Making AIDS a private sector responsibility

Najla Moussa
7 Min Read

Thirty companies join the fight against the global epidemic

CAIRO: More than 30 of Egypt’s biggest private sector companies have recently joined the fight against AIDS in Egypt, making this global epidemic a private sector business.

Realizing the negative impact AIDS will have on their businesses if not addressed, a number of international and local companies – including Coca-Cola, Shell, the American Chamber of Commerce, Bristol Myers Squibb, Trane, Cadbury and Egyptian Napgas and Europharma – pledged their support to the global partnership against HIV and AIDS during a one-day workshop held this May by the Ministry of Health and Population (MOHP) in coordination with UNAIDS, UNICEF, who launched this private sector initiative three years ago; the International Labor Organization and the UN Office on Drugs and Crime with Care Egypt.

“Tackling AIDS will have a very relevant impact on the private sector’s businesses, and not just from a human rights perspective, says Dr. Wessam El Beih, HIV/AIDS officer, UNICEF Egypt. “For example, let’s say a company requires mandatory testing every year. Typically, an employee who tests positively to AIDS is fired. That means a waste of resources and skills that the company has invested in, and it takes away from the company’s resources in terms of allocating, hiring and training someone else, especially if the person fired was in a critical position.

According to El Beih, corporations are now beginning to realize that the risks incurred from the disease, if left unaddressed, turn into an expensive problem.

“HIV/AIDS is our business, says Mushira El Baradai, the head of the Human Resource Committee at the American Chamber of Commerce, representing the Egyptian Business Coalition on HIV/AIDS (EBC). We can lose the human skills we need to expand; we can lose productivity and suffer lower staff morale. In all these ways, our businesses can be directly hit.

Representatives of Coca-Cola and Shell, companies that have already adopted HIV/AIDS policies in the workplace, outlined the initiatives they have undertaken to increase HIV awareness among their staff, to guarantee the rights of workers living with HIV and to reduce the stigma and discrimination they are exposed to.

“We found out that the best approach to reach out to our staff is through education, says Ghada Abdel Hamid, Coca-Cola communications manager for North and West Africa.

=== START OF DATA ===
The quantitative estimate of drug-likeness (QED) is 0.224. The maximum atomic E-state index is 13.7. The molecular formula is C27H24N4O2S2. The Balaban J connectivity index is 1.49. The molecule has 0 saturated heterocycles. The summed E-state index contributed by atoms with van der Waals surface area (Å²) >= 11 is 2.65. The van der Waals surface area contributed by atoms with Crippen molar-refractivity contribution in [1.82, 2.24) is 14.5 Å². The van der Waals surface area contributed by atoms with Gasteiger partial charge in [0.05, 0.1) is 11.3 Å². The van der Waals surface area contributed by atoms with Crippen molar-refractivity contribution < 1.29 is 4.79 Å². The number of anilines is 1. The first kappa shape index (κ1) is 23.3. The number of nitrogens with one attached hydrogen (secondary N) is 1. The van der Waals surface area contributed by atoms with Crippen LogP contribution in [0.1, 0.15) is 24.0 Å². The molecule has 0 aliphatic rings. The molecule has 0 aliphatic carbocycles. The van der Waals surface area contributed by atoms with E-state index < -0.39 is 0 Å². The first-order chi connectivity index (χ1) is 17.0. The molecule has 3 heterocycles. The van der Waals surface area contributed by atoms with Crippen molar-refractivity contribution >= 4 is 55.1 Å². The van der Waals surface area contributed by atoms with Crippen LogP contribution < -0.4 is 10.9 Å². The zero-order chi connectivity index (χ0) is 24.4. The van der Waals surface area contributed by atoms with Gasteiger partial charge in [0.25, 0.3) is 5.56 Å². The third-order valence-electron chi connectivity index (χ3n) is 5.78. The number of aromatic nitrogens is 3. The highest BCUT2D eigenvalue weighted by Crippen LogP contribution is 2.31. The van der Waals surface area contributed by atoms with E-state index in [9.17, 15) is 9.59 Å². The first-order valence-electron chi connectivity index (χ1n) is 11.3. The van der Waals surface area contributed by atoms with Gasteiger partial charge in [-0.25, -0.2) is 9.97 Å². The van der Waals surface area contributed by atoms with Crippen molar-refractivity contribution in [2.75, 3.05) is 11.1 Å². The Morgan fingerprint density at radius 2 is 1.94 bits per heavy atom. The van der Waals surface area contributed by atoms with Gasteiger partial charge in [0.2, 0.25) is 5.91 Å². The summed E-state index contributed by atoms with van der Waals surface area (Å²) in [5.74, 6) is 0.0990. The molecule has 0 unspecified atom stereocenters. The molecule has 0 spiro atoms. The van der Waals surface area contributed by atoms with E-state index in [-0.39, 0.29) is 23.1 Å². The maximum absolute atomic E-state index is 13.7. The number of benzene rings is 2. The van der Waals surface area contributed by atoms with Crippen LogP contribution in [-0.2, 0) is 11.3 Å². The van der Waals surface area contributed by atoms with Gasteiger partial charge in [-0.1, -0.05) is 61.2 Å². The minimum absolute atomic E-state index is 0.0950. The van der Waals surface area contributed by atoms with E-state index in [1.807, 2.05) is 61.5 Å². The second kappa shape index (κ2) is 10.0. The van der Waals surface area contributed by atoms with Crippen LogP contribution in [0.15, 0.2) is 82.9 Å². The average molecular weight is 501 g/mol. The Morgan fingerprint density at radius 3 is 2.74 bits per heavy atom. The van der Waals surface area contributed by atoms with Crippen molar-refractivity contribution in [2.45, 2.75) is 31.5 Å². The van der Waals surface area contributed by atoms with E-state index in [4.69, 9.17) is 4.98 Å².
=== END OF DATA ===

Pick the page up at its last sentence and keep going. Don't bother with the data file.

A number of small but important steps were proposed for companies, such as organizing informational workshops for staff, displaying flyers and posters with key messages on HIV and extending corporate policies that combat discrimination and promote equal opportunities.

While Egypt has a low prevalence rate of HIV in the general population, at 0.01 percent, according to El Beih, from 1990 until the present day, the amount of AIDS/HIV cases has increased. Furthermore, because many people do not test, either out of fear of being found out or in the general belief that this disease cannot affect them, there are many more people infected with AIDS than official figures show.

“For every one case, there are five others not admitted, says El Beih. “Most people think they are not vulnerable to the disease that it cannot happen to them. We want people to benefit before this disease spreads and becomes a widespread epidemic like it has in countries that share our culture and values, such as Iran, Sudan and Indonesia.

According to El Beih, more than 65 percent of AIDS cases have been contracted from sex, both heterosexual and homosexual intercourse. However, El Beih is quick to point out that this means of contraction is also applicable to other diseases – such as hepatitis, which is prevalent in Egypt.

The private sector, just like the media, can help change the way people stereotype this disease as one derived from “sin, thus aiding in changing the mindset of Egyptians and Arabs alike.

“As businessmen and women, you have the ability to find the pragmatic solutions needed to tackle an issue like HIV/AIDS, says Dr. Erma Manoncourt, chair of the Expanded Theme Group on HIV/AIDS and UNICEF Egypt representative.

“The truth is, [the way that people contract AIDS through intercourse], is part of our everyday life … whether we admit it or not, says El Beih. “But that’s not the only way to get it. A mother can give it to her child and a husband can give it to his wife. We have to see past this stereotype for what AIDS really is a disease, an illness, like any other.

According to Dr. Ehab Salah, who leads the National AIDS Program at the Ministry of Health and Population, while Egypt has a low prevalence rate, the high risk factors facing Egypt include illiteracy, widespread ignorance about the disease and a population in which young people make up over 30 percent. In order to properly address AIDS, measures must be taken to tackle the high risk factors Egypt faces, starting primarily with awareness.

“Everybody has a role in this epidemic. If you just educate one person, talk to one person about what you have learned about AIDS today, then you have already helped stop the disease from spreading, says El Beih.

“You have two options, either be part of the problem, or be part of the solution, says Mohamed El Kallah coordinator of the Global Compact in Egypt.

Share This Article
Leave a comment